Last night a few hundred thousand of my closest friends and I converged on a park in downtown chicago to eat slices of incredibly overpriced pizza, see CNN results on a jumbotron and listen to overly loud music piped in over speakers. My little group of four (a splinter of the original eight) found a small hill at the back of the park so that we wouldn’t have to stand in the packed out crowd for 4+ hours. Around me there were people of all ages and races, probably one of the most diverse crowds I have ever been a part of. Cheering after every state went blue on CNN, the crowd was excited, loud, but also respectful. Of course the real event started at 10pm, when the race was called (2 hours earlier than my highest hopes) for Barack Obama.
I have to admit at that moment I got a teary eyed, for the first time (in my relatively short life) I was watching the beginnings of a presidency that not only inspires and excites me, but I think holds the potential to heal a few of the rifts within both America and the global community. Around an hour later Obama and his family finally came out on stage and I watched those tiny figures as they smiled and waved to the crowd and I realized what a huge responsibility must have settled on those shoulders. And then I listened to an incredible speech, which more then once sent shivers down my spine that we as a country have such an eloquent, compassionate, forward thinking leader.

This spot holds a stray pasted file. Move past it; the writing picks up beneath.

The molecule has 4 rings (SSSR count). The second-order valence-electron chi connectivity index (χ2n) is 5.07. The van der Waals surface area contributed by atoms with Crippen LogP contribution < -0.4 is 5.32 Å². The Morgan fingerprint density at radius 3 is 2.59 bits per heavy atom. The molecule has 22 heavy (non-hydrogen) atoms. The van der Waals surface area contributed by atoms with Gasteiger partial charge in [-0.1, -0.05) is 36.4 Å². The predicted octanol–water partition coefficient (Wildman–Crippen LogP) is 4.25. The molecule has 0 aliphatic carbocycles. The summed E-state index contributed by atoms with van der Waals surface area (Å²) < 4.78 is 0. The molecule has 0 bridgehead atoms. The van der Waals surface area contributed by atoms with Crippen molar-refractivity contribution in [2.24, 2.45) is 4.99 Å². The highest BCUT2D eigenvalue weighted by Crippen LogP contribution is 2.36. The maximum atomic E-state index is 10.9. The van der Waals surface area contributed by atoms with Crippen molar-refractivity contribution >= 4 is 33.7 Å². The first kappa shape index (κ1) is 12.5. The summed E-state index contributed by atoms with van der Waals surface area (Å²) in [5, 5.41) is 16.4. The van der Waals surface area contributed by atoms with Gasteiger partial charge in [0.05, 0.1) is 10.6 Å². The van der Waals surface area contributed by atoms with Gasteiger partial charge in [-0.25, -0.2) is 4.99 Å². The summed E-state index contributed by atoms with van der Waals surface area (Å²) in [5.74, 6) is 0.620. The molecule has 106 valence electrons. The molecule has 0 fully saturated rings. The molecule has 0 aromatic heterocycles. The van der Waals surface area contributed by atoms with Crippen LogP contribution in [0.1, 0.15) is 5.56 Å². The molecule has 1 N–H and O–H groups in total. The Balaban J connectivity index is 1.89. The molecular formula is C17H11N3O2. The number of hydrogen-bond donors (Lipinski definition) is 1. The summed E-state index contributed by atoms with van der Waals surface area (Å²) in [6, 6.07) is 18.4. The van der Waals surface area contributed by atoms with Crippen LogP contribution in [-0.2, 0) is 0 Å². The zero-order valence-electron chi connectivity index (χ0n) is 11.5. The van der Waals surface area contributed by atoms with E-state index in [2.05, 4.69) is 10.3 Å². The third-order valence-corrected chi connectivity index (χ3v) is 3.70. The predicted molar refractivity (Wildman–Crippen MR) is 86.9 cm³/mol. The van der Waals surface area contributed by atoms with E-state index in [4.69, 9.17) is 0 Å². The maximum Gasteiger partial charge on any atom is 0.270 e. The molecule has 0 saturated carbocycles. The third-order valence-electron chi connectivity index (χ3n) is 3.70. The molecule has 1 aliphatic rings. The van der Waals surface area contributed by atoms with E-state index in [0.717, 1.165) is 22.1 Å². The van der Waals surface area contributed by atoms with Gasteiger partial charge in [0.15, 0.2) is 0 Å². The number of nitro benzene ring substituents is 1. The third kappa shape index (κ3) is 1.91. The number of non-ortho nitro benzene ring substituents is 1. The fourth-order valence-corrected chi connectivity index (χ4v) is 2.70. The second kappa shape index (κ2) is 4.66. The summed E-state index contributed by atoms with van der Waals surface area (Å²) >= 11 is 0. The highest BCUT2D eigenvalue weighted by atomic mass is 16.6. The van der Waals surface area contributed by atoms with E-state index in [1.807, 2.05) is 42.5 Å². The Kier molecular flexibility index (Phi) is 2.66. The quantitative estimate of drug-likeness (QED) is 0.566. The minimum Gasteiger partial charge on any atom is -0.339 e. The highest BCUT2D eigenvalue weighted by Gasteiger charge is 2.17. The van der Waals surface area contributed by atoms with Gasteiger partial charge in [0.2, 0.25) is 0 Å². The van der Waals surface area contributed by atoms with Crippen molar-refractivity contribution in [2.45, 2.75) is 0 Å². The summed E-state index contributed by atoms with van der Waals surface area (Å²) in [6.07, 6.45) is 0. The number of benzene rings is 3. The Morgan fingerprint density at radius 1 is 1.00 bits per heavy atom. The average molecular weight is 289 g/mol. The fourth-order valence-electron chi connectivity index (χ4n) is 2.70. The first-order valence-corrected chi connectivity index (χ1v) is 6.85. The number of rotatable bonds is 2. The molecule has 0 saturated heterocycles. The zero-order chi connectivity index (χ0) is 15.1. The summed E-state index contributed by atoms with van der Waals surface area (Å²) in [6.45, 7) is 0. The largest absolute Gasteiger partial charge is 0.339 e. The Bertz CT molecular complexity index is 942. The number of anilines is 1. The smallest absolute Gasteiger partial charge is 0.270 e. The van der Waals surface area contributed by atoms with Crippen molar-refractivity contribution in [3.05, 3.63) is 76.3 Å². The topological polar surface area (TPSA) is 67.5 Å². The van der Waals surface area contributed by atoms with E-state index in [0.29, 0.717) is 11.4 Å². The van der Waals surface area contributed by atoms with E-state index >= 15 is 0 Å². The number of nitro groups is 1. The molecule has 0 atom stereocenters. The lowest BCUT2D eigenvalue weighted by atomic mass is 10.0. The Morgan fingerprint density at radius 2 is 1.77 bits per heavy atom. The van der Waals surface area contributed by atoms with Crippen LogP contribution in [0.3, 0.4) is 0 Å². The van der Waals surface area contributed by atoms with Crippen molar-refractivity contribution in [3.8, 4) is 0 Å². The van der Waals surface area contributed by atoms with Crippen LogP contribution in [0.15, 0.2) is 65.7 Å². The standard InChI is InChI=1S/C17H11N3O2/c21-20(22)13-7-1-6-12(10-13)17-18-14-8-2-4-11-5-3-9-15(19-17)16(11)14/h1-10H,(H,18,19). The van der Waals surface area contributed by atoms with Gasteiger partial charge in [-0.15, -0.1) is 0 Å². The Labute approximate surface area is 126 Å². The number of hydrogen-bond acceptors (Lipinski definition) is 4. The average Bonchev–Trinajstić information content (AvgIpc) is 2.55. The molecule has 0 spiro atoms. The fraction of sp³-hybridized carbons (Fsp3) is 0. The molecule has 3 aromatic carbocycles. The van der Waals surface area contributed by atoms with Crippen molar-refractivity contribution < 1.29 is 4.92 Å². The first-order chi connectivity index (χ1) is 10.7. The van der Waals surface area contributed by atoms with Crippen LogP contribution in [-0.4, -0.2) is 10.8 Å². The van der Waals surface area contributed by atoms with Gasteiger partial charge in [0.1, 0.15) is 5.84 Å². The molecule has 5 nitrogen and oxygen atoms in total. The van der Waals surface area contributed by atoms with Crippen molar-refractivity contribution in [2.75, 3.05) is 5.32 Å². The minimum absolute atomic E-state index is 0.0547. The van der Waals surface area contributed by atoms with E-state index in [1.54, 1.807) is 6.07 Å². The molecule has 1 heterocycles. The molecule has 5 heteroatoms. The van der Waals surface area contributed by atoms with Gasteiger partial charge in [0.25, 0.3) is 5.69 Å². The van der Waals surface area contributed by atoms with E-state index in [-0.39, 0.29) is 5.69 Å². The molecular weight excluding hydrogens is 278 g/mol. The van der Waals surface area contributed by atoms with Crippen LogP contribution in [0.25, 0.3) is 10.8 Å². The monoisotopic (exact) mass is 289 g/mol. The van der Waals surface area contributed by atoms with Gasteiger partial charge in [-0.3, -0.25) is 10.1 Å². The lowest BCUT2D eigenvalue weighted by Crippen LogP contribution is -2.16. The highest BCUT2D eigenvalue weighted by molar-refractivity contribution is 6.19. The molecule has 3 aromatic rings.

So yes I am very glad to have been there last night; to have stood in crowd lines waiting for checkpoints, metal detectors and bathrooms; to have been a part of a crowd larger then the population of Alaska, to have seen the next president (even if he was only a tiny little dot on a far away stage); to have listened to a voicemail from my parents informing me that Indiana was by most accounts going to go blue after almost 40 years of red; to have joined the huge mass of people who emptied out of the park and made our way to the CTA (which ran smoother than I have seen it run on nights where it is not transporting a quarter of a million people).
But a post about last night would not be complete with the huge disapointment that, according to CNN, it looks very likely that Proposition 8 will pass in California, which will once again take away the right of people to marry the people they love. Also another large disappoint were several other ballot measures that banned gay marraige and even in one state took away the right of non-married individuals to adopt children. But like Obama said last night, if 106 years ago a black woman could not vote for multiple reasons and today our country elected a black man as president; then I do have hope that in another 100 years (and hopefully far sooner) this country will treat its citizens equally regardless of sexual orientation or gender.